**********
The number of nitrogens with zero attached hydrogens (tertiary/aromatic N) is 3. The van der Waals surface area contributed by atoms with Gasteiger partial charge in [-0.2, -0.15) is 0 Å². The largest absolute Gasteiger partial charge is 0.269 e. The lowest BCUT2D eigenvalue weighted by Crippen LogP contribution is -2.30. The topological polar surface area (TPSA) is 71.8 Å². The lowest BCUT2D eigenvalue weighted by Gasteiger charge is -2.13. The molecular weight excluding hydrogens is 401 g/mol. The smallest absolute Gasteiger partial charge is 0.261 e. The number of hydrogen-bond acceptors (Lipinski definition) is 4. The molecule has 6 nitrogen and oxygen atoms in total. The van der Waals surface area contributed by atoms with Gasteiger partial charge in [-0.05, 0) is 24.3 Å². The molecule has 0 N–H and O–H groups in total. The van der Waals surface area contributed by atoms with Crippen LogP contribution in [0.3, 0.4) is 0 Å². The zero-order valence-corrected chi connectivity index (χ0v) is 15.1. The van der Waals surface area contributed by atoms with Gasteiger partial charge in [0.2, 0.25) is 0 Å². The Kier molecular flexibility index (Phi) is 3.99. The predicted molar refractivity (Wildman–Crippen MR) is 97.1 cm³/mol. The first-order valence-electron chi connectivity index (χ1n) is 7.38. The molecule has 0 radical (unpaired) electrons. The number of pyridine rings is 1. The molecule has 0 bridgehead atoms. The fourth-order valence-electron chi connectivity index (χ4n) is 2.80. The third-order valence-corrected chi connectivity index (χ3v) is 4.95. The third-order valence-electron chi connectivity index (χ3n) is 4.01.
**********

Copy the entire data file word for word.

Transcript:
The number of nitrogens with zero attached hydrogens (tertiary/aromatic N) is 3. The van der Waals surface area contributed by atoms with Gasteiger partial charge in [-0.2, -0.15) is 0 Å². The largest absolute Gasteiger partial charge is 0.269 e. The lowest BCUT2D eigenvalue weighted by Crippen LogP contribution is -2.30. The topological polar surface area (TPSA) is 71.8 Å². The lowest BCUT2D eigenvalue weighted by Gasteiger charge is -2.13. The molecular weight excluding hydrogens is 401 g/mol. The smallest absolute Gasteiger partial charge is 0.261 e. The number of hydrogen-bond acceptors (Lipinski definition) is 4. The molecule has 6 nitrogen and oxygen atoms in total. The van der Waals surface area contributed by atoms with Gasteiger partial charge in [-0.05, 0) is 24.3 Å². The molecule has 0 N–H and O–H groups in total. The van der Waals surface area contributed by atoms with Crippen LogP contribution in [0.3, 0.4) is 0 Å². The zero-order valence-corrected chi connectivity index (χ0v) is 15.1. The van der Waals surface area contributed by atoms with Gasteiger partial charge in [0.2, 0.25) is 0 Å². The Kier molecular flexibility index (Phi) is 3.99. The predicted molar refractivity (Wildman–Crippen MR) is 97.1 cm³/mol. The first-order valence-electron chi connectivity index (χ1n) is 7.38. The molecule has 0 radical (unpaired) electrons. The number of pyridine rings is 1. The molecule has 0 bridgehead atoms. The fourth-order valence-electron chi connectivity index (χ4n) is 2.80. The third-order valence-corrected chi connectivity index (χ3v) is 4.95. The third-order valence-electron chi connectivity index (χ3n) is 4.01.